You’re on your way back from a week’s vacation abroad, and get flagged in customs for your luggage to be searched. You have your digital camera, laptop, and smartphone with you. On your devices are your vacation photos, personal videos, your financial documents, and a draft of your novel. As the customs officials start going through your suitcase and open up your laptop, you may be wondering what right they have to rifle through your stuff without suspecting you of committing any crime.
Fourth Amendment protections regarding warrantless searches aren't nearly as strong at the border. In the name of security, the U.S. Supreme Court has ruled that border officials may conduct routine searches of people and their belongings without a warrant or any suspicion of wrongdoing. That means that your luggage and even your body (at least to some extent) can be searched for no other reason than you entering the country. (There's case law providing that the government also has expanded search power when it comes to people exiting the country.) This principle applies to your electronic devices as well, but to what extent?
(For information on border searches involving cars and related issues, see When can officials stop, question, and search travelers at the U.S. border? And for information on the potentially complicating factor of state (rather than federal) law, see Does state law factor into border searches?)
Although suspicionless border searches are allowed, there are at least some limits to their scope and extent. A federal court of appeals drew such limits in a case involving a search at the U.S.-Mexico border. (United States v. Cotterman, 709 F.3d 952 (9th Cir. 2013).) When the defendant was crossing the border, officials received an alert that he had been convicted of child molestation 15 years earlier. The officials searched his laptop, but didn’t find anything. So they shipped it 170 miles to undergo a comprehensive examination that revealed images of child pornography. (For more on the facts of the case and its outcome, see the opinion.)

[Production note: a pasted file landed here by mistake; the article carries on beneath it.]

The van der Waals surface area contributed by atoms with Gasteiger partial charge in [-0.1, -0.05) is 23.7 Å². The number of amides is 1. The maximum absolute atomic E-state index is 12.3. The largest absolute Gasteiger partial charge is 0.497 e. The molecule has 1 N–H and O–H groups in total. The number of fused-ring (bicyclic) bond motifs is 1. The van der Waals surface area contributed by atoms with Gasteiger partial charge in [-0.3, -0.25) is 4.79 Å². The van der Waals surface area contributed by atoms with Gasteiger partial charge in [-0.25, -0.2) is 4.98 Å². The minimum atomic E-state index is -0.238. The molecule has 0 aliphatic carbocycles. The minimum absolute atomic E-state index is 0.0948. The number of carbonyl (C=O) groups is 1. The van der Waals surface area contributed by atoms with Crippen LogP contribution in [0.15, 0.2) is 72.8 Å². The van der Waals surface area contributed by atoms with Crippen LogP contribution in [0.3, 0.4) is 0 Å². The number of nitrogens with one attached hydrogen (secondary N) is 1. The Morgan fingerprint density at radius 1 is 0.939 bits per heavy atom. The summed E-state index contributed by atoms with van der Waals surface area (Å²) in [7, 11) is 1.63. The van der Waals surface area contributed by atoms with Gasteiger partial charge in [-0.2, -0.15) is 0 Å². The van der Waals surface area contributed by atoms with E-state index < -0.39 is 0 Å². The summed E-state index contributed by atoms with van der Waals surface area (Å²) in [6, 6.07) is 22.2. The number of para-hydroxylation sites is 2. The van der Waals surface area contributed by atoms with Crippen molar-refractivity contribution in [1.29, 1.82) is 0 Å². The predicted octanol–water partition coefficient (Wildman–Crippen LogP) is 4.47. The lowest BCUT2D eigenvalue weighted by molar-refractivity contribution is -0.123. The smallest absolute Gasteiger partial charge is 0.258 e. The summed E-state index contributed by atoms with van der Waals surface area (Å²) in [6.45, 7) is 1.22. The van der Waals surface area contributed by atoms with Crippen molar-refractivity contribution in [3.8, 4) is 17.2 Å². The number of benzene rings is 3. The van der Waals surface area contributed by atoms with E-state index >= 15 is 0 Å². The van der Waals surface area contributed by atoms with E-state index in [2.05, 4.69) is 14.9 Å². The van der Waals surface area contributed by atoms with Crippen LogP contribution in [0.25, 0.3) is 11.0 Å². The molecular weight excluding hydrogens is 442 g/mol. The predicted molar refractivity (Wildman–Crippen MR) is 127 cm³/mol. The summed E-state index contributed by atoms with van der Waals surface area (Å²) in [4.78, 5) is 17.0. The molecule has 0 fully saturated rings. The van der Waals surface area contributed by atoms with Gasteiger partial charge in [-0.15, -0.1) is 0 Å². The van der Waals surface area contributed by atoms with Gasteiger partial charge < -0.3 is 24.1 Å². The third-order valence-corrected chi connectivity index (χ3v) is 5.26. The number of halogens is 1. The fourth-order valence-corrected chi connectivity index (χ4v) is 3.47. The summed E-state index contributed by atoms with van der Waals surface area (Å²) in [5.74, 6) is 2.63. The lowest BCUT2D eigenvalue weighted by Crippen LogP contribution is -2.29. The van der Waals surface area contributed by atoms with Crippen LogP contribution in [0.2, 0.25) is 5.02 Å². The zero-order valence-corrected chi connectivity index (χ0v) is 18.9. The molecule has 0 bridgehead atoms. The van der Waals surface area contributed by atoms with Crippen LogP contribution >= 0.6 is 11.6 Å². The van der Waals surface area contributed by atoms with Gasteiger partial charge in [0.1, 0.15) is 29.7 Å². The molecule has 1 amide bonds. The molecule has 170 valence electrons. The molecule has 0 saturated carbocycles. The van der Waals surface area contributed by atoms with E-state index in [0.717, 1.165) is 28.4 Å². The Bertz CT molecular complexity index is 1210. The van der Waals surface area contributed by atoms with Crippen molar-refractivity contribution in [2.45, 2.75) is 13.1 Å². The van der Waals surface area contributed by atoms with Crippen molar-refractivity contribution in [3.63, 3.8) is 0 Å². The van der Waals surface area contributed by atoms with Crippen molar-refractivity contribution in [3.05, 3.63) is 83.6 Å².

The court of appeals held that a search like this exceeded the scope of a routine border search and required some basis for suspicion of criminal activity. Most of the existing law on border searches dealt with the search of a person, suitcase, or car—not potentially all of an individual’s important documents as accessed through a laptop computer. With the advancements of technology, people routinely travel—or just walk the streets—with sensitive, personal information stored on their phones and computers. Should law enforcement officials be able to peruse all of our sensitive information just because we happen to be travelling? The court of appeals said no. Rather, border officials can search electronic devices in only a routine and cursory manner. They can quickly go through files, but they can’t conduct the kind of detailed search described above without some reasonable suspicion of criminal activity.
Despite this ruling, though, the law on searches of digital devices at international borders appears murky. Courts seem to differ when it comes to the level of suspicion that government officials need in order to thoroughly search an item like a laptop. (To read about another case involving a laptop at an international border, see Laptop Searches at Airports: Another Court Weighs In.)
What does all this mean for a traveler who’s just landed and is being searched by a customs agent? How deep into a person’s digital life can they go? Indications from at least some courts are that an officer can probably browse through your photos and documents, that being the stuff of routine border searches. According to some courts, officials seemingly can’t, for example, use software to analyze your entire hard drive and search deleted files, web browsing history, and password protected files without a bit more. For that kind of exhaustive search, law enforcement may need to reasonably suspect that you’re involved in criminal activity. This requirement gives travelers some privacy protection, but not much.